Giorgio Tavecchio sets the ball on the tee, and kicks it. He follows that up with kicking, kicking, and more kicking. After kicking what seems like a ton of field goals and kickoffs, along with a few leg exercises, Tavecchio hears the sound of a whistle, and joins the rest of his teammates for warm-ups. After a long day on the field of Memorial Stadium, practice has finally begun.
Though Tavecchio is entering his third year with the program, this will only be his second spring – note that he joined the team as a freshman merely days before the team kicked off the 2008 season. And with a new spring, comes new opportunities along with new special teams coach Jeff Genyk, who has helped alter the philosophy and technique of Tavecchio's kicking leg.
“[Genyk] expects a lot of us,” said Tavecchio. “But he has done a lot for us. He has helped restructure practice a little bit. He has been giving us a lot of drills to do, which I felt with me using them, I've improved a lot. He's really working us hard. He's pushing us to another level, and it's going to make me a better kicker.”
Case in point: during the final team period, the kickers run a kickoff drill where the offense and defense form box targets near the end zone. The kickers – 60 yards away – then have the challenge of kicking the ball off with the goal of hitting the boxed zone with as much hang-time as possible. The drill puts a little extra pressure on the kickers at the end of practice, with all eyes watching. On Tuesday, Tavecchio was a perfect 3-for-3 hitting the landing zone, with an average hang-time of just under four seconds.
“The drill is really, really good,” Tavecchio says. “That puts a lot of pressure on you and, the more you find yourself in those situations, the better you react and you learn how to deal with it.”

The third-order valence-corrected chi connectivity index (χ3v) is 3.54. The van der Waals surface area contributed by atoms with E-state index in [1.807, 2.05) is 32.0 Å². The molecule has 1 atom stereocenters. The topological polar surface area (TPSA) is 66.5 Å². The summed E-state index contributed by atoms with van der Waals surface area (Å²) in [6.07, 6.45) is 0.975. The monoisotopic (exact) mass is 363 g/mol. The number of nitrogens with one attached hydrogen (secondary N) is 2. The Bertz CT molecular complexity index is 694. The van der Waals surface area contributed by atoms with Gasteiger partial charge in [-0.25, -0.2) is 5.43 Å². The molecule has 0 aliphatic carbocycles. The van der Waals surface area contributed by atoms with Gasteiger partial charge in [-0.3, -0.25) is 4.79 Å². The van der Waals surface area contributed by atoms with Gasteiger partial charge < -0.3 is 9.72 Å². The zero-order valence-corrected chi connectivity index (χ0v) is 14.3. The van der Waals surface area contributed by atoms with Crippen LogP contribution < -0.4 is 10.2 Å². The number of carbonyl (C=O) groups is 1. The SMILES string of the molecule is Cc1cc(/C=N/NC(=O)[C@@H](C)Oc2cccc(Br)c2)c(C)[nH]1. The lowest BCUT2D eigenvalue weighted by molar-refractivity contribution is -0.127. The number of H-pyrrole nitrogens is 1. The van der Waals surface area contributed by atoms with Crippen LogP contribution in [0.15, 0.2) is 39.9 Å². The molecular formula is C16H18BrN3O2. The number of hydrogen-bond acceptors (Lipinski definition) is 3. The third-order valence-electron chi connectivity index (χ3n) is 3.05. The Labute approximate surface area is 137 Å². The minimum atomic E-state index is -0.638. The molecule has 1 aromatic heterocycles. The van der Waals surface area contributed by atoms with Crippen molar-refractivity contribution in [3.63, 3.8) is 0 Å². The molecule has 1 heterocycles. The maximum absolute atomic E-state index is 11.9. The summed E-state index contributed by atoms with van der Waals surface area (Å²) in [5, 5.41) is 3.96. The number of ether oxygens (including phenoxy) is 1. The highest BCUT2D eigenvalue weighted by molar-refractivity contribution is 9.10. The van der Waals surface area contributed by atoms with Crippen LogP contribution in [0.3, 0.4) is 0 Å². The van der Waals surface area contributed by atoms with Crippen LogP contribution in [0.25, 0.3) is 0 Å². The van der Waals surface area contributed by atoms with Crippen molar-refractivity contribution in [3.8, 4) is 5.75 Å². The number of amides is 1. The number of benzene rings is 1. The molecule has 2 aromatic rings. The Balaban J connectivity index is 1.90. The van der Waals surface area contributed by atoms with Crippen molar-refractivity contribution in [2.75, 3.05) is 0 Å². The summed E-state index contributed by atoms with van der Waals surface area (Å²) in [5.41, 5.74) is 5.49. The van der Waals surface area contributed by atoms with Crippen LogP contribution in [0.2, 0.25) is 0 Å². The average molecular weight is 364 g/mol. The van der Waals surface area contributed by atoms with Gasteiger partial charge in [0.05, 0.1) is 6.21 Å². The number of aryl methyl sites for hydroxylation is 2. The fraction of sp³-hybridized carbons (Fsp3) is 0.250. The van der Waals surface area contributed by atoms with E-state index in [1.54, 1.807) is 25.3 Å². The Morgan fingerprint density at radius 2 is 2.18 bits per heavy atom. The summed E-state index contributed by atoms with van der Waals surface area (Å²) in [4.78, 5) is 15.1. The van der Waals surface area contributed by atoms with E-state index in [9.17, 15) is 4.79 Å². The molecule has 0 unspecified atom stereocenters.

“It's a really good tool, and it will help me with special situations in the future.”
Even with a new coach and new drills to improve, the one constant during Tavecchio's time at Cal still sort of lingers around – inconsistency. That inconsistency has prevented him from firmly grasping a hold of the kicker spot, resulting in a career so far mired with ups and downs.
As a freshman, Tavecchio was elected to kickoff to open up the 2008 season against Michigan State, merely days after joining the team. Later in the year, Tavecchio would eventually take a hold of kicking duties and not let go. Despite a strong finish in 2008, Tavecchio had to fight for the job with then-freshman Vince D'Amato. As a result, Tavecchio spent all of 2009 splitting time, battling in practice, needing stitches for an in-game tackle, and kicking a game-winning field goal at Arizona State.
But the process starts over for Tavecchio.
Even with a new coach and new drills to improve, Tavecchio also gets a clean slate to work from. Hard work and extra time spent with D'Amato will only assist the team goal: to win.
And young Giorgio knows how to get there.
“Consistency is the key.”
This is why he puts in the extra time every practice.
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